Online edition of India's National Newspaper
Friday, Apr 22, 2005

About Us
Contact Us
Entertainment Thiruvananthapuram
Published on Fridays

Features: Magazine | Literary Review | Life | Metro Plus | Open Page | Education Plus | Book Review | Business | SciTech | Entertainment | Young World | Property Plus | Quest | Folio |

Entertainment    Bangalore    Chennai and Tamil Nadu    Delhi    Hyderabad    Thiruvananthapuram   

Printer Friendly Page Send this Article to a Friend

Confident debut

M. Krishnan

cinema K.K. Rajeev makes his foray into cinema.



Serial king: K.K. Rajeev

"WE WILL meet in the ring," director Jayaraj reportedly told K.K. Rajeev when Rajeev announced his decision to make a film. "Of course, it was in the spirit of a healthy competition. I have been yearning to make a film for quite some time," Rajeev quickly clarifies.

Loyal audience

For someone widely acclaimed as the `man with the golden touch,' Rajeev is the uncrowned king of the small screen. Both his serials - `Avicharitam' and `Orma' have won a handful of awards. "Awards do matter but I am more proud of the fact that my serials have a loyal audience," says Rajeev.

In the age of the remote, how does Rajeev maintain the attention of his viewers?

"You have to keep in mind that people expect the best - thematically and narration-wise. And if you use appealing visuals, you can get them glued to the television."

When serials started a decade ago, it was a weekly affair. Now, the audience has no patience to wait that long. It is the time of mega serials.

"Even a mega serial format is not enough to attract the audience. I have heard of housewives `listening' to serials as they work in the kitchen. I would take it a personal affront if someone merely listened to my serials," says Rajeev. So while his regular scriptwriter duo, Bobby and Sanjay, take care of the story, screenplay and dialogues, Rajeev ensures it is packaged alluringly - opulent camerawork, scenic locales, lavish sets and a cast that delivers.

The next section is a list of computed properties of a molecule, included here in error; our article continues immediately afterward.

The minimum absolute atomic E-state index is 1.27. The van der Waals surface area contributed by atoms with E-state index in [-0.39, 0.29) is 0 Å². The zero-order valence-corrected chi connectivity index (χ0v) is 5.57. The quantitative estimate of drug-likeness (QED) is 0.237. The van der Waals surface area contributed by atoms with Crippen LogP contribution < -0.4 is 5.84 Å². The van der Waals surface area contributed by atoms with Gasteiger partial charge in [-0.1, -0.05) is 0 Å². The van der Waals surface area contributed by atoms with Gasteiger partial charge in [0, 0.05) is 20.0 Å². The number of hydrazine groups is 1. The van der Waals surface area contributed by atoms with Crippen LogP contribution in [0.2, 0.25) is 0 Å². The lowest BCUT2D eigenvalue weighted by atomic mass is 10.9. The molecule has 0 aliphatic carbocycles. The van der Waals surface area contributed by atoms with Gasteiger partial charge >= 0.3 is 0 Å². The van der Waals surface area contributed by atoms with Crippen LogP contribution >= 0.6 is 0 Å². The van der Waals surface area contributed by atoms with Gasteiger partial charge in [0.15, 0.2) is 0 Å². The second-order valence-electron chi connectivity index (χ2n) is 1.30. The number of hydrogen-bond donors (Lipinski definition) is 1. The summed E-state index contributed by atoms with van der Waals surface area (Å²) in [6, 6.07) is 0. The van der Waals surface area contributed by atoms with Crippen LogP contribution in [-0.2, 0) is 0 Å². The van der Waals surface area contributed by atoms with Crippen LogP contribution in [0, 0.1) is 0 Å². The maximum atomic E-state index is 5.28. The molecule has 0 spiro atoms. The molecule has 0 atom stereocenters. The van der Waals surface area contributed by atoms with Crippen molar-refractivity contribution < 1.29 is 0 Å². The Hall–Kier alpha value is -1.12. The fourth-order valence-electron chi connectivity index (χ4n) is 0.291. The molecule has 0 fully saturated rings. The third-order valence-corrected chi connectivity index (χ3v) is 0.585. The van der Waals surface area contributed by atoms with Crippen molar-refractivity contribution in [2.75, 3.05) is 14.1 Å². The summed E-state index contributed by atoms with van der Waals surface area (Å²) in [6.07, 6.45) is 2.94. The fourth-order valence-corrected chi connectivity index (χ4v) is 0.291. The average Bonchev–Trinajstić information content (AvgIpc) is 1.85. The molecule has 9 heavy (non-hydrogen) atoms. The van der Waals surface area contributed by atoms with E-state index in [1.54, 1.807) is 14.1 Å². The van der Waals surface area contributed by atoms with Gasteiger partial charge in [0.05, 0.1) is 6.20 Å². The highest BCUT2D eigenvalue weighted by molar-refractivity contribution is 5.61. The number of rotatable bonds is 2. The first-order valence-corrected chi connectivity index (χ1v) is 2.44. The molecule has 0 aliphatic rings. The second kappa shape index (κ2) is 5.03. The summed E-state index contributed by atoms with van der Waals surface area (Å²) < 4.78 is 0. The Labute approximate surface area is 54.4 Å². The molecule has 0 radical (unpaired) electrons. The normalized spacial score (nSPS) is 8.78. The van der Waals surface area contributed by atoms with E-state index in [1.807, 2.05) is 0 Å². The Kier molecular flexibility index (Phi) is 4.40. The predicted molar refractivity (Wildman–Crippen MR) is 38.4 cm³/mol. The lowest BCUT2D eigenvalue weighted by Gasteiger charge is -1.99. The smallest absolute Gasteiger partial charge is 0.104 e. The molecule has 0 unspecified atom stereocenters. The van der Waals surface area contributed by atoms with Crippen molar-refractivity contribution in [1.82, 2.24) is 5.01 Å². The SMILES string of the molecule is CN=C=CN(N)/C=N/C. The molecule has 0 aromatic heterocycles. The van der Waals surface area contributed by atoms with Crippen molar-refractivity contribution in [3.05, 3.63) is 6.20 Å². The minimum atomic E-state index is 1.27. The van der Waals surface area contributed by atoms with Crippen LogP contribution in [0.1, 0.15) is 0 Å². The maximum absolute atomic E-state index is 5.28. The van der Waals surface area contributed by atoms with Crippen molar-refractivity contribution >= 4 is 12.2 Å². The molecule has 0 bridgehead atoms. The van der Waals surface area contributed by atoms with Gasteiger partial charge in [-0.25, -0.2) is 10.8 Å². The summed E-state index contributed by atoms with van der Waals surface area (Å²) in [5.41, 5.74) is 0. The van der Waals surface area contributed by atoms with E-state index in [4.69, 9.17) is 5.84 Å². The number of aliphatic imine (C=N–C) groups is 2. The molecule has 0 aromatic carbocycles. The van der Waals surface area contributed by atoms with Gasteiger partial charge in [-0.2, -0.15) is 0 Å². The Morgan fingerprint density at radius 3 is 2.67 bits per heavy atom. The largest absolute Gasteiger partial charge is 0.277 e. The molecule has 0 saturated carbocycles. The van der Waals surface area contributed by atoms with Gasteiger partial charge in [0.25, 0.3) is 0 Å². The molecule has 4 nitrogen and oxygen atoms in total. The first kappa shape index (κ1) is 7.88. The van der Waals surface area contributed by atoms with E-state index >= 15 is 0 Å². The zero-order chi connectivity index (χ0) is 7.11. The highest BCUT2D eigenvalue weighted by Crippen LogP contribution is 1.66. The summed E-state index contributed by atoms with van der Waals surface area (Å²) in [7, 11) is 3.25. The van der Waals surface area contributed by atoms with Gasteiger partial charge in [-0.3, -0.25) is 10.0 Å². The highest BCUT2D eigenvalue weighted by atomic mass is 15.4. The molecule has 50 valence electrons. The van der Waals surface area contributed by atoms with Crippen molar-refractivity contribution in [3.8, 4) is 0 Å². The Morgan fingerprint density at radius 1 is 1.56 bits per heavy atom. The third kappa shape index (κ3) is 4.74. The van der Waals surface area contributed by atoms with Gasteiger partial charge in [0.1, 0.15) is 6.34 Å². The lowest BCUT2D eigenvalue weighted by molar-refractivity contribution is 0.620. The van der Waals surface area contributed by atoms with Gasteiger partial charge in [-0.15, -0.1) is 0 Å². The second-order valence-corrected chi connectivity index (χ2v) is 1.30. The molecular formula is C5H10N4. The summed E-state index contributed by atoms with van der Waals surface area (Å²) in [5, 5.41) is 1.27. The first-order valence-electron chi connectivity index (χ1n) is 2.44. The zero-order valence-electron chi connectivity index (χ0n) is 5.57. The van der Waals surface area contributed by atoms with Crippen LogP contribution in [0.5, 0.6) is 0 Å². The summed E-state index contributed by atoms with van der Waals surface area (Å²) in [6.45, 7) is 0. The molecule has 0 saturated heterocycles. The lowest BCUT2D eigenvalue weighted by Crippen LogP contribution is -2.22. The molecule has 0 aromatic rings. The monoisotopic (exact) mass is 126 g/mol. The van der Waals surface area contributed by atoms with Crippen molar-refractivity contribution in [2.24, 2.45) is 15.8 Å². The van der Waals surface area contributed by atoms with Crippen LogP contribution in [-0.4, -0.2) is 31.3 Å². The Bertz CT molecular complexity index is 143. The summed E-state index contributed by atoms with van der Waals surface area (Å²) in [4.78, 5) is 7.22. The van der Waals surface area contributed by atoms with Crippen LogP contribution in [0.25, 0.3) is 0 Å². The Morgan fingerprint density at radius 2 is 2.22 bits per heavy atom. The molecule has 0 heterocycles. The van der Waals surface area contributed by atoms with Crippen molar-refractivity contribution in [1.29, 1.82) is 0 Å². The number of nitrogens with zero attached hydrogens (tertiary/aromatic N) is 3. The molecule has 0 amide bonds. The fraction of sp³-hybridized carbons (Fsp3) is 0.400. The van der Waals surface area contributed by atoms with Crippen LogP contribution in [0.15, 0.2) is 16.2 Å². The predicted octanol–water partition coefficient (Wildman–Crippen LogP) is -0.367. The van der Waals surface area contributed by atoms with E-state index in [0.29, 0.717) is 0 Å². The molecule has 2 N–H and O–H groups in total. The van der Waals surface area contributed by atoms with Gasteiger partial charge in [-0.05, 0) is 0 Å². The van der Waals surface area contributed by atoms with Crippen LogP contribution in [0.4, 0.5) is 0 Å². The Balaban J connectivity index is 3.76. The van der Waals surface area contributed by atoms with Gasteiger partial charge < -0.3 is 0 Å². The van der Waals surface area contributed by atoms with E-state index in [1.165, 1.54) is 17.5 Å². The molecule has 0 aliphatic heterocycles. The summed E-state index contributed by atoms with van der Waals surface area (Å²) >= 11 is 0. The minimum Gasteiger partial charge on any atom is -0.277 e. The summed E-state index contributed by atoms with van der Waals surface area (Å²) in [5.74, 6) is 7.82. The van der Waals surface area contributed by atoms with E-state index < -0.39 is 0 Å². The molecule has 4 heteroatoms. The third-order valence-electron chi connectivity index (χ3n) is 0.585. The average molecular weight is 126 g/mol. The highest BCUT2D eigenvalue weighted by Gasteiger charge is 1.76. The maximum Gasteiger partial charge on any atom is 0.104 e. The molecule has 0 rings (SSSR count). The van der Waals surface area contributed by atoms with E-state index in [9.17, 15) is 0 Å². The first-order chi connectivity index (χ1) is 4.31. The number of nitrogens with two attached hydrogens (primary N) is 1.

With so much going for him in television, is cinema a natural extension? "It is not a natural extension but it was in the wings for long. Right from my days as an actor, I wanted to be a director," he says. "I have been waiting for the right theme and the right time."

With producer Prem Prakash giving the green signal, all he had to do was zero in on the appropriate story, which was supplied by Bobby and Sanjay. "It is about three teenage girls, their traumas and their triumphs," says Rajeev, clearly unwilling to divulge more of the storyline.

Teenage story

"Yes, I know teenagers and their problems have been dealt with before, but at the expense of sounding clichéd, I should say that this will be something you would not have seen before. I am going through the casting process now. There are some interesting faces. I will definitely train the cast once it is finalised. Illayaraja, who was moved by the story, has agreed to compose the music. We plan to begin shooting next month."

Printer friendly page  
Send this article to Friends by E-Mail

Entertainment    Bangalore    Chennai and Tamil Nadu    Delhi    Hyderabad    Thiruvananthapuram   

Features: Magazine | Literary Review | Life | Metro Plus | Open Page | Education Plus | Book Review | Business | SciTech | Entertainment | Young World | Property Plus | Quest | Folio |


The Hindu Group: Home | About Us | Copyright | Archives | Contacts | Subscription
Group Sites: The Hindu | Business Line | The Sportstar | Frontline | The Hindu eBooks | The Hindu Images | Home |

Comments to : thehindu@vsnl.com   Copyright © 2005, The Hindu
Republication or redissemination of the contents of this screen are expressly prohibited without the written consent of The Hindu